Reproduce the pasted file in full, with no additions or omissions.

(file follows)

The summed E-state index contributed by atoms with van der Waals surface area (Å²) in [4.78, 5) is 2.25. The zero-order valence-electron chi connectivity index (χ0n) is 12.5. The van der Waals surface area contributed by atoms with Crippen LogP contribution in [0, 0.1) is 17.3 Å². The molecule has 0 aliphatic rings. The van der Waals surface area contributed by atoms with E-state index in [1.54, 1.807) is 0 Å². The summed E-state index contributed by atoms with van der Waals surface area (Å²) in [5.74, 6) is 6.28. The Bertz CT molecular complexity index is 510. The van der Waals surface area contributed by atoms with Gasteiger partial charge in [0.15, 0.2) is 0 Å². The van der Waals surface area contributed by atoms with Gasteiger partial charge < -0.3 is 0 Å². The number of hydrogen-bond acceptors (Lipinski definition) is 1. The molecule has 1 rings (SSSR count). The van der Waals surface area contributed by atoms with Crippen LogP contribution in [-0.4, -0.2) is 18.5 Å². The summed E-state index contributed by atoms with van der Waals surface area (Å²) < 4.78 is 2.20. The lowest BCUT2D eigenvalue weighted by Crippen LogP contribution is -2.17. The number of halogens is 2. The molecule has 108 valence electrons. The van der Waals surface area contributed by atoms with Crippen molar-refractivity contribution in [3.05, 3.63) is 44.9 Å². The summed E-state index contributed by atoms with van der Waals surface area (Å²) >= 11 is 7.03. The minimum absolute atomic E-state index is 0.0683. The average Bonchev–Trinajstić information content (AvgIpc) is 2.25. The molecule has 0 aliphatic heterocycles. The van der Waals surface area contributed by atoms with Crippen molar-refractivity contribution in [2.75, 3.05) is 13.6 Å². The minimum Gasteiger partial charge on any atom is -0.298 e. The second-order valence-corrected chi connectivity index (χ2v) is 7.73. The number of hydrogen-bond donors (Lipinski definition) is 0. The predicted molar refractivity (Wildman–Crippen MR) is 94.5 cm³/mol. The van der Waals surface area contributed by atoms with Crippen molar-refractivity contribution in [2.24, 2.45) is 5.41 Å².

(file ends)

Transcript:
The summed E-state index contributed by atoms with van der Waals surface area (Å²) in [4.78, 5) is 2.25. The zero-order valence-electron chi connectivity index (χ0n) is 12.5. The van der Waals surface area contributed by atoms with Crippen LogP contribution in [0, 0.1) is 17.3 Å². The molecule has 0 aliphatic rings. The van der Waals surface area contributed by atoms with E-state index in [1.54, 1.807) is 0 Å². The summed E-state index contributed by atoms with van der Waals surface area (Å²) in [5.74, 6) is 6.28. The Bertz CT molecular complexity index is 510. The van der Waals surface area contributed by atoms with Gasteiger partial charge in [0.15, 0.2) is 0 Å². The van der Waals surface area contributed by atoms with Gasteiger partial charge < -0.3 is 0 Å². The number of hydrogen-bond acceptors (Lipinski definition) is 1. The molecule has 1 rings (SSSR count). The van der Waals surface area contributed by atoms with Crippen LogP contribution in [-0.4, -0.2) is 18.5 Å². The summed E-state index contributed by atoms with van der Waals surface area (Å²) < 4.78 is 2.20. The lowest BCUT2D eigenvalue weighted by Crippen LogP contribution is -2.17. The number of halogens is 2. The molecule has 108 valence electrons. The van der Waals surface area contributed by atoms with Crippen molar-refractivity contribution in [3.05, 3.63) is 44.9 Å². The summed E-state index contributed by atoms with van der Waals surface area (Å²) >= 11 is 7.03. The minimum absolute atomic E-state index is 0.0683. The average Bonchev–Trinajstić information content (AvgIpc) is 2.25. The molecule has 0 aliphatic heterocycles. The van der Waals surface area contributed by atoms with Crippen molar-refractivity contribution in [2.75, 3.05) is 13.6 Å². The minimum Gasteiger partial charge on any atom is -0.298 e. The second-order valence-corrected chi connectivity index (χ2v) is 7.73. The number of hydrogen-bond donors (Lipinski definition) is 0. The predicted molar refractivity (Wildman–Crippen MR) is 94.5 cm³/mol. The van der Waals surface area contributed by atoms with Crippen molar-refractivity contribution in [2.24, 2.45) is 5.41 Å².